McJilton again left his car, this time approaching Cordoba, who yelled at his wife through the Enclave window. Cordoba, who still held the gun, noticed McJilton, who was unarmed, and fired a warning shot in the air. The friends from both vehicles testified McJilton continued to approach, and the men exchanged words they couldn’t hear. They then heard two or three more gunshots and saw McJilton fall to the ground. They rushed to him as Cordoba fled the scene on foot.

One of the friends, Nathan Whitehead, said McJilton lay moaning and unresponsive to their questions. Bullets had struck him in the right chest and the upper thigh. He was transported to the Fulton County Health Center, where he was pronounced dead.

An autopsy performed by the Lucas County Coroner’s Office ruled McJilton’s death due to blood loss caused by one of the bullet’s downward trajectory through his heart, liver, and stomach before it lodged in his small intestine. Coroner James Patrick testified he doesn’t know what effect the combination of alcohol and cocaine may have had on McJilton.

“I can’t speak to what it may have caused in behavior before he was shot,” Patrick told the court.

In the chaos following the shooting, as a crowd of 10 to 20 people gathered from the billiards hall and other nearby venues, police took a shaken and uncooperative Melinda Cordoba to a police car to calm her down. She was driven to the Wauseon police station to give a statement while officers and assisting Fulton County sheriff’s deputies closed off the crime scene.

She told the court she wasn’t very aware of the events that took place around her because she refused to look up at her husband outside her vehicle. “I didn’t want to look at him,” she said.

Among the evidence collected at the scene were five spent .22 caliber cartridges, a live .22 caliber round, and a cell phone found on the front seat of Cordoba’s vehicle. Police also collected DNA swabs from the vehicle, and a shoe print on the right dashboard left by Cordoba’s passenger, who fled the scene before the shooting.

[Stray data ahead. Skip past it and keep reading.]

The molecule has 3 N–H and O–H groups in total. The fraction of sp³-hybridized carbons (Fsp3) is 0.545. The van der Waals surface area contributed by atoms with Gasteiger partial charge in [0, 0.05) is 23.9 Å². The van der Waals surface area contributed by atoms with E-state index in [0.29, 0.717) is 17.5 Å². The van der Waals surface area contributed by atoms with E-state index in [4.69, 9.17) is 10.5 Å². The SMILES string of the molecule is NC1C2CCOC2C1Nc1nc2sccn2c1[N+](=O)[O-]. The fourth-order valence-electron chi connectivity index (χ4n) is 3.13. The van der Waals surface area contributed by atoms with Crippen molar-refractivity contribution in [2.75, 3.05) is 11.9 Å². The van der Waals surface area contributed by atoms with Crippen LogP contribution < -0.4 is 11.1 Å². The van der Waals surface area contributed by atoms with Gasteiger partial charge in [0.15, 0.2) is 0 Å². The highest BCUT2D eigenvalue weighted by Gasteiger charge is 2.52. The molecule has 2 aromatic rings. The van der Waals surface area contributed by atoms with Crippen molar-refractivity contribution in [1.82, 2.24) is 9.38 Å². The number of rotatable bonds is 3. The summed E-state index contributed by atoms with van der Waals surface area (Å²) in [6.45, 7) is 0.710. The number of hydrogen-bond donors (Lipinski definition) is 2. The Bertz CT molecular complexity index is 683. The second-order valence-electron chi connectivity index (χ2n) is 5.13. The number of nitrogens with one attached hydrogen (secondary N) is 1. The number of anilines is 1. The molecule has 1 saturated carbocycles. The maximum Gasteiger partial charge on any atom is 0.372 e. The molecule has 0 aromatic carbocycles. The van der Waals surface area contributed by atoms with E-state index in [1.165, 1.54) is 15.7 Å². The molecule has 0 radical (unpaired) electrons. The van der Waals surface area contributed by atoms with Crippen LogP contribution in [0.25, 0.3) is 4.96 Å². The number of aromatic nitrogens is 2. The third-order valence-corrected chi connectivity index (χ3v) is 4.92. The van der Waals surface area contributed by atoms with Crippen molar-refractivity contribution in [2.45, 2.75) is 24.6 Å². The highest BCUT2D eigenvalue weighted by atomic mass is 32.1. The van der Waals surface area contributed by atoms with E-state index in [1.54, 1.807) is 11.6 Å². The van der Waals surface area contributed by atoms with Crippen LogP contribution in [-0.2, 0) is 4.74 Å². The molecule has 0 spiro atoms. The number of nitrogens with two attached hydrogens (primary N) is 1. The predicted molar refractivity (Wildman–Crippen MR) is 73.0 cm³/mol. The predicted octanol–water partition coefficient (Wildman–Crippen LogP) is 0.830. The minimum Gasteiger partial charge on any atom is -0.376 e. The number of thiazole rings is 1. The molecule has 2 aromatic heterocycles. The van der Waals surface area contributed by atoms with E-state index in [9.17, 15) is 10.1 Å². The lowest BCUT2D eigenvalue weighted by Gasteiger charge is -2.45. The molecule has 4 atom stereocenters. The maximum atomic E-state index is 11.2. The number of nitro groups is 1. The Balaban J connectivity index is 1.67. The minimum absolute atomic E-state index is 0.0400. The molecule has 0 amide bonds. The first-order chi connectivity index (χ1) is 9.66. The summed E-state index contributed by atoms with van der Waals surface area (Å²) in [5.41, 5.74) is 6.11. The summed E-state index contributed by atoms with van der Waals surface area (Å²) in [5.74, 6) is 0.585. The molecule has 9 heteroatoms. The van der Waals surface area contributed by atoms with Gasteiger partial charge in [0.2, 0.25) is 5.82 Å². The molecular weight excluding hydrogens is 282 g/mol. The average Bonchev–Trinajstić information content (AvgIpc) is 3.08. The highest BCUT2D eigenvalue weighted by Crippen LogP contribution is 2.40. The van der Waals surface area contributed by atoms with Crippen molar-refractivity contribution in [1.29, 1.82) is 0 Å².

Cordoba was quickly identified as the shooter on an exterior security videotape at DB Downtown Billiards. Wauseon Police Sgt. Jose Gonzales watched the tape and and named the suspect, a friend of his father’s.

“Sgt. Gonzales told me it was definitely Romauldo,” Police Detective Kevin Chittenden testified.

Cordoba’s gun was not recovered, and no cocaine or other drugs were found in McJilton’s vehicle. Beer containers were found in both McJilton’s and Cordoba’s vehicles.

During cross-examination, Dreyer asked each of the friends McJilton had arrived with whether cocaine was present in the car. All said no. One friend, Tyler Deeds, said the group remained in the car after arriving at the parking lot “probably to finish the beers we had.”

Almost one month after the shooting, on May 17, Wauseon Auxiliary Police Officer Jason McQuillin was playing golf at Ironwood Golf Club when he noticed a handgun submerged in a fairway pond. It was sent to the Ohio Bureau of Criminal Investigation, where it was identified as a semi-automatic .22 caliber pistol. Following testing and comparisons, BCI forensic scientist Kevin Belcik determined that four of the five .22 caliber cartridges found at the McJilton shooting were from bullets fired from the pistol.